Thus, the lower conductive pattern 29 composed of the first conductive pattern 16 and the second conductive pattern 17 is formed.

<Forming Insulating Layer>

Next, the insulating layer 30 is coated by spin coating over the entire main surface of the wafer 1 on which the lower conductive pattern 29 has already been formed, as shown in FIG. 18. As the material for the insulating layer 30, it is preferable to use a resin material such as polyimide, epoxide and or the like. Thereafter, via holes 56 are formed at predetermined portions of the insulating layer 30 to expose predetermined portions of the lower conductive pattern 29, by photolithographic processing as shown in FIG. 19.

<Forming Upper Conductive Pattern>

Next, as shown in FIG. 20, the upper conductive pattern 31 is formed on the insulating layer 30 by, for example, vapor deposition, sputtering, or plating. The main component of the upper conductive pattern 31 is preferably copper. The thickness of the upper conductive pattern 31 is preferably 1 to 4 μm.

<Forming Passivation Film>

Next, as shown in FIG. 21, the passivation film 5 is formed over the entire surface. As the material for the passivation film 5, it is preferable to use the above mentioned resin material. Thereafter, predetermined portions of the passivation film 5 are removed to expose the external terminals 43, 44, 49, and 50 (not shown in FIG. 21). The removal is preferably conducted by photolithographic processing. Otherwise, the passivation film 5 can be formed directly by screen printing because the pattern of the passivation film 5 is not fine compared to the first conductive pattern 16 formed on the wafer 1.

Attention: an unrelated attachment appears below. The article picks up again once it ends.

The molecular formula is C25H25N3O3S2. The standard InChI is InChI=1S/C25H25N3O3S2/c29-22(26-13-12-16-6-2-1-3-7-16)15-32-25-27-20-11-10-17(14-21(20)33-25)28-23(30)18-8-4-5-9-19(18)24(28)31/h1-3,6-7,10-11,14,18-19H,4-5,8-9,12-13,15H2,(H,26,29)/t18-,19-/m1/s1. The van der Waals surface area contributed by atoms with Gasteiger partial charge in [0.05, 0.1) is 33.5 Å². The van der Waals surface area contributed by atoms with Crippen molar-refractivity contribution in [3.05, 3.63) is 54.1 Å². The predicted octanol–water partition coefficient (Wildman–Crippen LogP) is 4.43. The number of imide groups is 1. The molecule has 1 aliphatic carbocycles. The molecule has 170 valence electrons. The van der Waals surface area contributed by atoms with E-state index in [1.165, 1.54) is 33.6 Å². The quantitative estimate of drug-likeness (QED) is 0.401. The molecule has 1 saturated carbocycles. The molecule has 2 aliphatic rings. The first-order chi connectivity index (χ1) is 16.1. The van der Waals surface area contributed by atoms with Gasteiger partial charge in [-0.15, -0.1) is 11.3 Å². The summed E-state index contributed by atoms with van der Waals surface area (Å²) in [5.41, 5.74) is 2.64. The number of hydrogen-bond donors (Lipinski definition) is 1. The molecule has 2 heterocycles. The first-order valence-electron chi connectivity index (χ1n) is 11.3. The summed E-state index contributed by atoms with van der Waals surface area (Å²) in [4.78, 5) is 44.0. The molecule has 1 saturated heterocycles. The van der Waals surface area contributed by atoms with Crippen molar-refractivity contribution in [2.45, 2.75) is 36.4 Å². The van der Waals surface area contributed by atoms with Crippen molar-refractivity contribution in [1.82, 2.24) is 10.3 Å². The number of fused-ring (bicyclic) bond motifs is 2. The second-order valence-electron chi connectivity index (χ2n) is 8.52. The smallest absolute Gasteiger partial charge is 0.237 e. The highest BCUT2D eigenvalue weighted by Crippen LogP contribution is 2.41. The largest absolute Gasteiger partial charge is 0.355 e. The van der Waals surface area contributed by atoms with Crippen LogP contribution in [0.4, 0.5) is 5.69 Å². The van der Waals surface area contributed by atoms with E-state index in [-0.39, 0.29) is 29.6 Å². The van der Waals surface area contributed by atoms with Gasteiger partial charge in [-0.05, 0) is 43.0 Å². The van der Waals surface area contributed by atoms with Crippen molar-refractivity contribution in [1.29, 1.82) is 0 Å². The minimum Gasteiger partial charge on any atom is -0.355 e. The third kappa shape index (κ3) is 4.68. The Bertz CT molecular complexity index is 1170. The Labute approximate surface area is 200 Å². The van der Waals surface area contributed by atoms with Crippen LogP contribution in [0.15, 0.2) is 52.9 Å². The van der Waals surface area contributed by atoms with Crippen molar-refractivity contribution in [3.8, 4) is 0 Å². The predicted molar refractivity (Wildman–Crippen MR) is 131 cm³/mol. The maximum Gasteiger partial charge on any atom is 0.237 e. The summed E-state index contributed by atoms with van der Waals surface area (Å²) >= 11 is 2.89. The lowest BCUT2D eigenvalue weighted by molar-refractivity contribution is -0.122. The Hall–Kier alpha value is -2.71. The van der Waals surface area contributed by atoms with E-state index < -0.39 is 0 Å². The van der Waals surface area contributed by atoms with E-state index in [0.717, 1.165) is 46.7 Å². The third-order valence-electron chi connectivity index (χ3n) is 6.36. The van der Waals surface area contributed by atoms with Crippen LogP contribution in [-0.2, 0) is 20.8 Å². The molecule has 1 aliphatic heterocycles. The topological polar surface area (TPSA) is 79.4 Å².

<Dicing>

Next, as shown in FIG. 22, the wafer I on which the above mentioned elements are formed is diced along to the lines X1X1 to divide it into individual devices. Because the wafer 1 is made of a glass-ceramic material, the wafer 1 can be easily diced using, for example, a dicing saw. This completes the fabrication of the electronic component according to this embodiment.

A further preferred embodiment of the present invention will now be explained.

FIG. 23 is an exploded schematic perspective view showing an electronic component for high frequency signals which is a further preferred embodiment of the present invention. FIGS. 24 to 26 are schematic sectional views showing sections along the line 2424, line 2525, and line 2626 indicated in FIG. 23. The circuit configration of the electronic component for high frequency signals illustrated in FIGS. 23 to 26 is the same as that shown in FIG. 9. In FIGS. 23 to 26, elements the same as those in FIGS. 1 to 22 are assigned the same reference numerals.

As shown in FIGS. 23 to 26, an electronic component for high frequency signals according to this embodiment of the present invention is constituted of the insulating substrate 1, a dielectric layer 57, the lower conductive pattern 29, the insulating layer 30, the upper conductive pattern 31, and the passivation film 5. It works as a low pass filter.